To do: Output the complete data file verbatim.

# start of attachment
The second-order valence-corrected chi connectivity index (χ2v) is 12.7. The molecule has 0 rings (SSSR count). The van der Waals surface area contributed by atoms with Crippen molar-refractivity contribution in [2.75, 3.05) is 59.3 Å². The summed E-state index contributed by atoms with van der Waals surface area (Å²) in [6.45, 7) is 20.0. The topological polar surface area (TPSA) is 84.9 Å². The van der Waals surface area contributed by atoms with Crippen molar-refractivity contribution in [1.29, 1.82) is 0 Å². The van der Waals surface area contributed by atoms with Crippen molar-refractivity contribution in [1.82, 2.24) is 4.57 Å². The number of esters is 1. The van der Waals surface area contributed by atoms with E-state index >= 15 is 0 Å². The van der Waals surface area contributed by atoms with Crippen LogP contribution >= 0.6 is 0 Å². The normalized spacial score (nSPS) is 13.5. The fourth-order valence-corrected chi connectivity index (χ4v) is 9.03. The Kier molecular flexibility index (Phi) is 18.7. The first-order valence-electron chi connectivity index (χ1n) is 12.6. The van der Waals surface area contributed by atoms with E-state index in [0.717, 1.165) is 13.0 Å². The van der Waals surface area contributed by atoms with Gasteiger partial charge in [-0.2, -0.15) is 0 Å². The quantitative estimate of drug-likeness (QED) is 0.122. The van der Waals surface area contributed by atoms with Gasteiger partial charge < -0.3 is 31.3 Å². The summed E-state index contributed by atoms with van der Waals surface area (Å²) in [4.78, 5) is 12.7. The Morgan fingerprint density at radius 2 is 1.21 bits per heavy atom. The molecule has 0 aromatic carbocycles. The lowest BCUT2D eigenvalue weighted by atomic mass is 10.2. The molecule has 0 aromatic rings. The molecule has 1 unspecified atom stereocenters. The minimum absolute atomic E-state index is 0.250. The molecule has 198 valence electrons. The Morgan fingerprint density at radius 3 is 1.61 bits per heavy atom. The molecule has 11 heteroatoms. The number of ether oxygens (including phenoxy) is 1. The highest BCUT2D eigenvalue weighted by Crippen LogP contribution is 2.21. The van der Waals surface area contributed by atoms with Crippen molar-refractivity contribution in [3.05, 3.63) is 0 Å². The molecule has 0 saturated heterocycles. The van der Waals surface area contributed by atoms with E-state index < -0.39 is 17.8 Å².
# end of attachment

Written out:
The second-order valence-corrected chi connectivity index (χ2v) is 12.7. The molecule has 0 rings (SSSR count). The van der Waals surface area contributed by atoms with Crippen molar-refractivity contribution in [2.75, 3.05) is 59.3 Å². The summed E-state index contributed by atoms with van der Waals surface area (Å²) in [6.45, 7) is 20.0. The topological polar surface area (TPSA) is 84.9 Å². The van der Waals surface area contributed by atoms with Crippen molar-refractivity contribution in [1.29, 1.82) is 0 Å². The van der Waals surface area contributed by atoms with Crippen molar-refractivity contribution in [1.82, 2.24) is 4.57 Å². The number of esters is 1. The van der Waals surface area contributed by atoms with E-state index >= 15 is 0 Å². The van der Waals surface area contributed by atoms with Crippen LogP contribution >= 0.6 is 0 Å². The normalized spacial score (nSPS) is 13.5. The fourth-order valence-corrected chi connectivity index (χ4v) is 9.03. The Kier molecular flexibility index (Phi) is 18.7. The first-order valence-electron chi connectivity index (χ1n) is 12.6. The van der Waals surface area contributed by atoms with E-state index in [0.717, 1.165) is 13.0 Å². The van der Waals surface area contributed by atoms with Gasteiger partial charge in [-0.2, -0.15) is 0 Å². The quantitative estimate of drug-likeness (QED) is 0.122. The van der Waals surface area contributed by atoms with Gasteiger partial charge < -0.3 is 31.3 Å². The summed E-state index contributed by atoms with van der Waals surface area (Å²) in [4.78, 5) is 12.7. The Morgan fingerprint density at radius 2 is 1.21 bits per heavy atom. The molecule has 0 aromatic carbocycles. The lowest BCUT2D eigenvalue weighted by atomic mass is 10.2. The molecule has 0 aromatic rings. The molecule has 1 unspecified atom stereocenters. The minimum absolute atomic E-state index is 0.250. The molecule has 198 valence electrons. The Morgan fingerprint density at radius 3 is 1.61 bits per heavy atom. The molecule has 11 heteroatoms. The number of ether oxygens (including phenoxy) is 1. The highest BCUT2D eigenvalue weighted by Crippen LogP contribution is 2.21. The van der Waals surface area contributed by atoms with Crippen molar-refractivity contribution in [3.05, 3.63) is 0 Å². The molecule has 0 saturated heterocycles. The van der Waals surface area contributed by atoms with E-state index < -0.39 is 17.8 Å².